property. The second thing is, quite often I prefer
to be on the side street versus a main road cause I’ve actually done some analysis and
look at a whole bunch of performance and it’s really interesting. Most of the time, high
90%, the side street performs better than the busy road. That kind of make sense cause
people pays more emotional value on being more private and off the side street than
they do on a busy road. And that’s important because new is often on the busy road where
else established which is built 40 – 60 years ago, they already have a good position, in
great location surrounded by beautiful houses which can help drive the price. So I would
prefer the side street versus the busy road. I guess the other thing to think about is
size vs shine. By that I mean, some of the older apartments, because the developer wasn’t
under so much pressure to get the financial outcome out of it, they make the internal
size a bit bigger, the living room just a bit bigger, the bedroom sometimes just a bit
bigger versus the newer ones because they need the economics to work to get the bank
to lend them the money. Quite often, they just shrink the sizes until they find that
sweet spot where they can actually make a profit. But the brand new one looks shiny.
New taps, new carpets and everyone get a bit excited about that. They often sell it under
depreciation as well. Now, I love depreciation as much as the next person but I rather do
that through a small renovation which can help us get it back. This kind of brings us to my next point of
the ugly duckling versus the beautiful swan. Again, I prefer to buy something that is a
bit older and I can bring my own improvements to so I can create the depreciation that comes
from the cosmetic renovation versus buying something that the developer has done for
me that I have to pay additional amount to get and not being at the side street such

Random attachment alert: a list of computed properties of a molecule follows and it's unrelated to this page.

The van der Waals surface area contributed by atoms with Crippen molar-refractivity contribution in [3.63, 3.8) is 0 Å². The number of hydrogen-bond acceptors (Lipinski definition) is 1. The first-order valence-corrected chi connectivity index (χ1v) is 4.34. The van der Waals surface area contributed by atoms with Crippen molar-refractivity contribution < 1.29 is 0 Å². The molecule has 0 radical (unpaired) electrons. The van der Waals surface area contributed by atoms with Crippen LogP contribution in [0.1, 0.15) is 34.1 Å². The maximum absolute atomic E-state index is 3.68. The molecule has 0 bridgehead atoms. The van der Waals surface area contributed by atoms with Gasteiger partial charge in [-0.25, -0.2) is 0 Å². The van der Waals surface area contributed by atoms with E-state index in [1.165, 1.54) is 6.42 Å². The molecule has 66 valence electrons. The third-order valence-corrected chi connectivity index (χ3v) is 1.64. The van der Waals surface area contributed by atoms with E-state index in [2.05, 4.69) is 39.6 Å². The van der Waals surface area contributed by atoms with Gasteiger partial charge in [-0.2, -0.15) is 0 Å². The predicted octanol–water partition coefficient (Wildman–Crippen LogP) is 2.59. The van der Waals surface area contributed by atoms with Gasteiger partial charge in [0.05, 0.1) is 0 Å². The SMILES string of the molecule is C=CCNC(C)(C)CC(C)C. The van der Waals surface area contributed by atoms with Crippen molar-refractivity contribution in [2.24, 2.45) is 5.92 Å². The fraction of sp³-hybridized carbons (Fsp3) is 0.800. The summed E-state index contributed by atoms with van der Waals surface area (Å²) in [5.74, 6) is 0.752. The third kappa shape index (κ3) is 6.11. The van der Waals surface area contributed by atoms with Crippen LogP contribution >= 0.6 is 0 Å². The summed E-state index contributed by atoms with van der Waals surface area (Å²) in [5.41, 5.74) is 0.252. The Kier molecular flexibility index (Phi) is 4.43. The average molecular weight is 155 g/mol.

as an established property. I guess the argument is are all apartments
a great investments and I would say probably not. I think there are only a small percentage
of apartment that actually do make for a great investment. But in terms of deciding which
one you would like to choose, think through the eyes of the person who is most important
to you as an investor. SO if you are a buy and hold strategy, the most important person
is the valuer and if you are a buy and sell strategy, the most important person is the
next buyer or hopefully the next owner occupier. If you walk through the property as you are
viewing it before you buy, look through the eyes of either one of those two individuals
and think about whether they would see owner occupier appeal, whether they would see it
off a busy road, whether they see some privacy and intimacy that comes from being one of
12 rather than one of 200 – 300. If they would place a huge value on that, chances are that
would make for a great investment property and chances are, it will help you in the filtering
process as to which apartment you should actually buy. My conclusion is simple. Not all apartments
make for a great investment. I think you need to exercise a lot of caution when deciding
which one is for you. But if you think about the fact that they need to have some owner
occupier appeal, they need to be investment grade and have some form of scarcity, using
those 3 filters alone will help you make a better decision when it comes the time to
deciding whether or not an apartment makes for a great investment for you.

1 Comment

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Aug 8, 2018, 1:46 pm Reply

Very good point.